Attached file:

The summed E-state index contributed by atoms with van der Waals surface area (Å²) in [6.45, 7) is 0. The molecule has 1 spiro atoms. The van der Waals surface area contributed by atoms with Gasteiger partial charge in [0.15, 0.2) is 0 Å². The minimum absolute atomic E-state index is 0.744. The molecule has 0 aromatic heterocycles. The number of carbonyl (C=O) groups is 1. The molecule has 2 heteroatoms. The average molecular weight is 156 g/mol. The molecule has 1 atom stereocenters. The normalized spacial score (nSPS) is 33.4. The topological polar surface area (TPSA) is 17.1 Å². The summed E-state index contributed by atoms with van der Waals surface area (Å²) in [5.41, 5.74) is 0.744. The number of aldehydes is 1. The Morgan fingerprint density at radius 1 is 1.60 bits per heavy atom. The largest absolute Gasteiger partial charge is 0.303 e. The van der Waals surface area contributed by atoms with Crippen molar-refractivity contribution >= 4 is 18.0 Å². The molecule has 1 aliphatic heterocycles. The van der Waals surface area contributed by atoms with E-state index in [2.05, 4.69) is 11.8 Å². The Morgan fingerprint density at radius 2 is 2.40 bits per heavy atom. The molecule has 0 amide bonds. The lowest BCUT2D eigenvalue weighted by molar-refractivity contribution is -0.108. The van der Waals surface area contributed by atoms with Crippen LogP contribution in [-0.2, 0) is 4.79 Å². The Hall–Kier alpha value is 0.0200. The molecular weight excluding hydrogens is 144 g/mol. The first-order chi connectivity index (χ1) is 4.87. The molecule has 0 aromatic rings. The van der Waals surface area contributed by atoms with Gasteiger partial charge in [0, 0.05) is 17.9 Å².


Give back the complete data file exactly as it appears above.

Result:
The summed E-state index contributed by atoms with van der Waals surface area (Å²) in [6.45, 7) is 0. The molecule has 1 spiro atoms. The van der Waals surface area contributed by atoms with Gasteiger partial charge in [0.15, 0.2) is 0 Å². The minimum absolute atomic E-state index is 0.744. The molecule has 0 aromatic heterocycles. The number of carbonyl (C=O) groups is 1. The molecule has 2 heteroatoms. The average molecular weight is 156 g/mol. The molecule has 1 atom stereocenters. The normalized spacial score (nSPS) is 33.4. The topological polar surface area (TPSA) is 17.1 Å². The summed E-state index contributed by atoms with van der Waals surface area (Å²) in [5.41, 5.74) is 0.744. The number of aldehydes is 1. The Morgan fingerprint density at radius 1 is 1.60 bits per heavy atom. The largest absolute Gasteiger partial charge is 0.303 e. The van der Waals surface area contributed by atoms with Crippen molar-refractivity contribution >= 4 is 18.0 Å². The molecule has 1 aliphatic heterocycles. The van der Waals surface area contributed by atoms with E-state index in [2.05, 4.69) is 11.8 Å². The Morgan fingerprint density at radius 2 is 2.40 bits per heavy atom. The molecule has 0 amide bonds. The lowest BCUT2D eigenvalue weighted by molar-refractivity contribution is -0.108. The van der Waals surface area contributed by atoms with Crippen LogP contribution in [-0.2, 0) is 4.79 Å². The Hall–Kier alpha value is 0.0200. The molecular weight excluding hydrogens is 144 g/mol. The first-order chi connectivity index (χ1) is 4.87. The molecule has 0 aromatic rings. The van der Waals surface area contributed by atoms with Gasteiger partial charge in [0, 0.05) is 17.9 Å².